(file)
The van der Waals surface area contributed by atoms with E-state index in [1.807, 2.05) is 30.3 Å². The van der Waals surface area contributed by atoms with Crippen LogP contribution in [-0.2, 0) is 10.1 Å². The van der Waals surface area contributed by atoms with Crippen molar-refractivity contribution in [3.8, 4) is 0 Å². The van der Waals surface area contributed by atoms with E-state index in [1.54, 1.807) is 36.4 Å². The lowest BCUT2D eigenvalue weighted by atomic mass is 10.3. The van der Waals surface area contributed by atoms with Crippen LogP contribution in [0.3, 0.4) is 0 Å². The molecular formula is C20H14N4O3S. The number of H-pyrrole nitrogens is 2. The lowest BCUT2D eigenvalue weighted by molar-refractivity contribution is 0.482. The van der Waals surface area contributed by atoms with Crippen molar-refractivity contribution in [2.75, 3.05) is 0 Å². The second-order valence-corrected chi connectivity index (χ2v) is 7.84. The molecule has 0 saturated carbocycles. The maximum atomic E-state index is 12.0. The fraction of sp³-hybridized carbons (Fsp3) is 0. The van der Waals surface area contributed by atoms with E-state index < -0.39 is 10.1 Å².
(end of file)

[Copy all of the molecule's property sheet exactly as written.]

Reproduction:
The van der Waals surface area contributed by atoms with E-state index in [1.807, 2.05) is 30.3 Å². The van der Waals surface area contributed by atoms with Crippen LogP contribution in [-0.2, 0) is 10.1 Å². The van der Waals surface area contributed by atoms with Crippen molar-refractivity contribution in [3.8, 4) is 0 Å². The van der Waals surface area contributed by atoms with E-state index in [1.54, 1.807) is 36.4 Å². The lowest BCUT2D eigenvalue weighted by atomic mass is 10.3. The van der Waals surface area contributed by atoms with Crippen LogP contribution in [0.3, 0.4) is 0 Å². The molecular formula is C20H14N4O3S. The number of H-pyrrole nitrogens is 2. The lowest BCUT2D eigenvalue weighted by molar-refractivity contribution is 0.482. The van der Waals surface area contributed by atoms with Crippen molar-refractivity contribution in [2.75, 3.05) is 0 Å². The second-order valence-corrected chi connectivity index (χ2v) is 7.84. The molecule has 0 saturated carbocycles. The maximum atomic E-state index is 12.0. The fraction of sp³-hybridized carbons (Fsp3) is 0. The van der Waals surface area contributed by atoms with E-state index < -0.39 is 10.1 Å².